SPECIAL EVENT NOTE: On Saturday, May 8th vehicle access to the Pearl Presentation Centre will be limited due to the May Day Parade on Shaughnessy Street (until 1:00 p.m.) Come by early to enjoy the parade from our “front row” location! We’ll be open at 10:00 a.m. to hand out refreshments and answer any questions you may have about living at Pearl!

Presentation Centre: Open Daily (except Fridays) Noon to 5 pm 2343 Atkins Avenue (corner of Shaughnessy St. & Atkins Ave.) Port Coquitlam, BC

w w w. p e a r l c o n d o h o m e s. c o m Marketed by Quantum Realty Inc. Managed by the Quantum Properties Group of Companies. This is not an offering for sale. Any such offering may only be made by disclosure statement. E.& O.E.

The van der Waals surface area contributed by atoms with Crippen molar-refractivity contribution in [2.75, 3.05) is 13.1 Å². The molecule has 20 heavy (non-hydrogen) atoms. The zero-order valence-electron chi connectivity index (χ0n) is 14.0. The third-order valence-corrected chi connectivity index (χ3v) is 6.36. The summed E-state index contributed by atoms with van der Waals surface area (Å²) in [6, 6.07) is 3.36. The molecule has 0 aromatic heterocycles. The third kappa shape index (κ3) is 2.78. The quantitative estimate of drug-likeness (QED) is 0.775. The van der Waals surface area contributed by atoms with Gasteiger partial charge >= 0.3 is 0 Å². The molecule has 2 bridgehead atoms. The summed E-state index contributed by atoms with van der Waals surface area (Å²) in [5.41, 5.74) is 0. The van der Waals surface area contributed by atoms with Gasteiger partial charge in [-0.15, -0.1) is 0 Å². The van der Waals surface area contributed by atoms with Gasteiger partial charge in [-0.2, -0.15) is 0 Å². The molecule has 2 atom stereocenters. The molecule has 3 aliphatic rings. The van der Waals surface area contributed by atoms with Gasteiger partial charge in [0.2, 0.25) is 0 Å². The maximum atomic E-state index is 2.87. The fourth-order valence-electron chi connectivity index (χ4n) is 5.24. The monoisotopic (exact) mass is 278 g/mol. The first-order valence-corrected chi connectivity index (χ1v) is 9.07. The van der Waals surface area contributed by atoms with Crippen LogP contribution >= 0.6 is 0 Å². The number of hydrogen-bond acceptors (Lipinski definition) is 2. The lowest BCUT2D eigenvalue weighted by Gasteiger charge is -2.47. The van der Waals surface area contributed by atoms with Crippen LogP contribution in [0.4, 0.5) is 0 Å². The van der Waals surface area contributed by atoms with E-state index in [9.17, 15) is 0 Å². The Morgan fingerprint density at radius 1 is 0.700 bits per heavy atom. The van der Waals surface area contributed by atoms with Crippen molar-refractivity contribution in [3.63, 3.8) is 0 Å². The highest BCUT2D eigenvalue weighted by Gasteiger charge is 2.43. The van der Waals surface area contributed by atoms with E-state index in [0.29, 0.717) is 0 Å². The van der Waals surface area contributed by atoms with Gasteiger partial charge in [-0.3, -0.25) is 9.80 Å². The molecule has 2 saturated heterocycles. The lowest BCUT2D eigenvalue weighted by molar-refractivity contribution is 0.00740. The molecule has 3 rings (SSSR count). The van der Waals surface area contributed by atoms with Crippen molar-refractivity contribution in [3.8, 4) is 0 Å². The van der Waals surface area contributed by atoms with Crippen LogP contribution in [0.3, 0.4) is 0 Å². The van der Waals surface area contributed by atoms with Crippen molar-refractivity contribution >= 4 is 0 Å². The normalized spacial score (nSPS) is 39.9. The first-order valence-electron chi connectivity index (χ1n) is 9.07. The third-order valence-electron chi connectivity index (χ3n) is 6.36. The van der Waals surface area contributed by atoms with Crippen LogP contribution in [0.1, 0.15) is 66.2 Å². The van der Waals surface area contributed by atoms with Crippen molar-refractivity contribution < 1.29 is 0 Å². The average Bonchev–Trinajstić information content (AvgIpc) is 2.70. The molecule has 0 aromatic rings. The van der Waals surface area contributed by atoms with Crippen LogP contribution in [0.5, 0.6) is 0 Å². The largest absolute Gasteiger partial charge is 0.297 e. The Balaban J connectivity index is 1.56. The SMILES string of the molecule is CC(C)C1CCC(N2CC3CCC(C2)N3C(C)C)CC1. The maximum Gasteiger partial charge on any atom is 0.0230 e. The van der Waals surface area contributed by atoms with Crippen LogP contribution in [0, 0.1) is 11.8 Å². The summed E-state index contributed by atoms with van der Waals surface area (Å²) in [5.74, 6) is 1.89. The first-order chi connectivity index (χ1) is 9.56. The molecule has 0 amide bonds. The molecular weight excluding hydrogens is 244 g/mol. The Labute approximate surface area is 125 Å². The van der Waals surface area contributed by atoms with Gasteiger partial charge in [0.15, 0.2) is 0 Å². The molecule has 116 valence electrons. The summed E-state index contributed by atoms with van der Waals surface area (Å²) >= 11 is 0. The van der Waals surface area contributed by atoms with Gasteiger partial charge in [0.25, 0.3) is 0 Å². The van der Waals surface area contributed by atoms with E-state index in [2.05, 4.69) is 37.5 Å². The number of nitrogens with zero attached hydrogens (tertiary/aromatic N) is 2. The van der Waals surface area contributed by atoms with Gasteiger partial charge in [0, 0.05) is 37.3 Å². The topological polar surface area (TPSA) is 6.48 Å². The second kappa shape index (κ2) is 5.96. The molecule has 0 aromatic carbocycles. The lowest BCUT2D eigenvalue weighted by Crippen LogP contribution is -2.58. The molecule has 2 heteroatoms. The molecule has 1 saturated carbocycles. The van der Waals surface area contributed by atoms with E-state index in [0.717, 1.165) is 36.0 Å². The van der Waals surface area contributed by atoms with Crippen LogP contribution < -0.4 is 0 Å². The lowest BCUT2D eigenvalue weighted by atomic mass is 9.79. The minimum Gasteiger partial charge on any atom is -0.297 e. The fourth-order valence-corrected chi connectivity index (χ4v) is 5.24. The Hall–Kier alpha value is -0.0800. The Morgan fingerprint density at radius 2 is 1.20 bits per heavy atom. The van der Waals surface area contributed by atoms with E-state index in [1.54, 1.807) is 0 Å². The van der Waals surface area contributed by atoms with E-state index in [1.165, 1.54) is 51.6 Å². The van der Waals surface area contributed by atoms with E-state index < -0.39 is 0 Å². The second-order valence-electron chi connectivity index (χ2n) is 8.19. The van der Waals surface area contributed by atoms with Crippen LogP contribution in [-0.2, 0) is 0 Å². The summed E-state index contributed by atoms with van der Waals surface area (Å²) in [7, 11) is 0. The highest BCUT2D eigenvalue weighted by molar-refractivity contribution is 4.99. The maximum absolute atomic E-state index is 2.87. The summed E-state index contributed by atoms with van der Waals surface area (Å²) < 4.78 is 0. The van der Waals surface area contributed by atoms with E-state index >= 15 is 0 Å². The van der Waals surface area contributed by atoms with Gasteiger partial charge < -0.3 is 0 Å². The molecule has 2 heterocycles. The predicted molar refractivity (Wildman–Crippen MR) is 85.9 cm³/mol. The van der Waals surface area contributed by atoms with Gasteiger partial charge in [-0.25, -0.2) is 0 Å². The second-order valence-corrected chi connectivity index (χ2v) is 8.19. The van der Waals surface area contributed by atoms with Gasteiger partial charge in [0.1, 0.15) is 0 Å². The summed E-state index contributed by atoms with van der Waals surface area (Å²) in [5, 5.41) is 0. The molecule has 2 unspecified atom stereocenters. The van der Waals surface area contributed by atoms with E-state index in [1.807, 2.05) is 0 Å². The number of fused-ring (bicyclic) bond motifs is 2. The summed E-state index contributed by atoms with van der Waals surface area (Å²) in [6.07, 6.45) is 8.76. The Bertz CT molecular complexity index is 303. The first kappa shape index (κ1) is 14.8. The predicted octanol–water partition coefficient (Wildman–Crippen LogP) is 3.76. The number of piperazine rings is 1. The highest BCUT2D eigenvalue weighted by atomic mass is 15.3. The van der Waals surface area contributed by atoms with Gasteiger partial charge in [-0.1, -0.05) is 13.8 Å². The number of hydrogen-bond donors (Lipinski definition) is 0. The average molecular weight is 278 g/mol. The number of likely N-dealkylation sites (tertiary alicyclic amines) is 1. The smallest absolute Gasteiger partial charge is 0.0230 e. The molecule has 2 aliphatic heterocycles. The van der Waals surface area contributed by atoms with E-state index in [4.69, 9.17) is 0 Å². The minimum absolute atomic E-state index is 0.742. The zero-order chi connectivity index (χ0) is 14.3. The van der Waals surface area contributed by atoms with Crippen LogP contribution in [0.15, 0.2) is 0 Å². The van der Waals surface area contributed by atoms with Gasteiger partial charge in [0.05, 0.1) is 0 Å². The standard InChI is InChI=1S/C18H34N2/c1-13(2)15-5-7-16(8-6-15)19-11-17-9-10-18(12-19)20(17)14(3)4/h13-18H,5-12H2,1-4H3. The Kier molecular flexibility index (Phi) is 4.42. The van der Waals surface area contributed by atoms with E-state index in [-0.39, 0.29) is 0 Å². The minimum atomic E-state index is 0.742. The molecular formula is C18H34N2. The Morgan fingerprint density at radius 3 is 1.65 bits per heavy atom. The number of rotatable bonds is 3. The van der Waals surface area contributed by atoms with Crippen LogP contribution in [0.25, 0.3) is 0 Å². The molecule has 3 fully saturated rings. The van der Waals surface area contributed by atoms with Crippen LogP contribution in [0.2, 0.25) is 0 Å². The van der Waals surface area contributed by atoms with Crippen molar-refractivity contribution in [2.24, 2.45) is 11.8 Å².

Prices from $154,900 Occupancy 2011


10 • New Local Home | April 22 , 2010

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New Local Home | April 22, 2010 • 11

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12 • New Local Home | April 22, 2010